The moves leave Cleveland without a place-kicker on its roster. While the Browns will assuredly add a kicker before they open up the season against the Miami Dolphins, it's surprising that they held a competition for the entirety of training camp and the preseason and ultimately decided that neither challenger was the right man for the job.
The good news for Browns fans is that there are a number of veteran kickers on the market, including Dan Carpenter and Billy Cundiff.
Earlier in this piece, I analyzed the Raiders' decision to keep four quarterbacks on their roster.
However, they weren't the only team to make that surprising decision. Both the Redskins and Jets kept four quarterbacks as well.
Let's start with the Redskins. Robert Griffin III is the starter, and Kirk Cousins, when healthy, is his unquestioned backup. Rex Grossman is a favorite of coach Mike Shanahan, and with Griffin and Cousins both bitten by the injury bug, he's a valuable commodity on their roster.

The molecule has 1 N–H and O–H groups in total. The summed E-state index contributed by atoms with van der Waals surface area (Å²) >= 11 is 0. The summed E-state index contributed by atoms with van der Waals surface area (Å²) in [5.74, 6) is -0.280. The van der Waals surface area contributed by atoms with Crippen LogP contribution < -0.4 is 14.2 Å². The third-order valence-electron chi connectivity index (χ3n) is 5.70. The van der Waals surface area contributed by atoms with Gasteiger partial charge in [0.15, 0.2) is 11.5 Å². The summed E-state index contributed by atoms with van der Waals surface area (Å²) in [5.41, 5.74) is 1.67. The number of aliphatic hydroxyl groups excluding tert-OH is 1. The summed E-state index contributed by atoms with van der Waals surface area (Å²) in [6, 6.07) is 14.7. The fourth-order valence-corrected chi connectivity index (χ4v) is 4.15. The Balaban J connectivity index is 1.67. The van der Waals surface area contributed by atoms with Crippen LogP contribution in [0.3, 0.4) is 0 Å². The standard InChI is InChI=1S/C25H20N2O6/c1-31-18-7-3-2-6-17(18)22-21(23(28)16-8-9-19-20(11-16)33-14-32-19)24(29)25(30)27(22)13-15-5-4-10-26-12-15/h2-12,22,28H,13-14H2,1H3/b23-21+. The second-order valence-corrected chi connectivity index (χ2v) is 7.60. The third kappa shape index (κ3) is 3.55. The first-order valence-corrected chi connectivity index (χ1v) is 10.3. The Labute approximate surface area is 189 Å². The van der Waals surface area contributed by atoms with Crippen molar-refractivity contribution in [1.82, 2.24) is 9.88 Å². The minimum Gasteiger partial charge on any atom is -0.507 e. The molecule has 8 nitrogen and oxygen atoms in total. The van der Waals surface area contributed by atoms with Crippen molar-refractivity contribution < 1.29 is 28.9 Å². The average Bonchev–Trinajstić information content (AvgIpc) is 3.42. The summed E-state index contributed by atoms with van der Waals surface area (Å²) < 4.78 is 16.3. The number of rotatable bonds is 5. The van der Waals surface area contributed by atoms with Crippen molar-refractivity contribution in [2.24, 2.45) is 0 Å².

What's ultimately surprising in Washington has been Pat White's unlikely resurgence. White is a one-time Dolphins second-round pick who looked like he had completely flamed out of the league. But a solid body of work in the preseason and an intriguing skill set made the Redskins decide to keep him around.
For the Jets, last year's third-stringer, Greg McElroy, was released, and the team kept Mark Sanchez, rookie Geno Smith, Matt Simms and the recently acquired Graham Harrell. This move likely says something about Sanchez's shoulder injury, which might end up keeping him out for a number of weeks.
In March, the Carolina Panthers inked veteran cornerback Drayton Florence to a one-year, $1 million contract hoping he could help to solidify their secondary, which was abysmal in 2012.
Florence won't be getting that opportunity; the team released him on Saturday, per Ian Rapoport of NFL.com. This transaction is surprising because of the contract Florence signed earlier this offseason.
The move suggests that the Panthers are confident in some of their younger cornerbacks, notably second-year player Josh Norman.
While the 32-year-old Florence couldn't make the Panthers, he should be able to latch onto another team fairly quickly.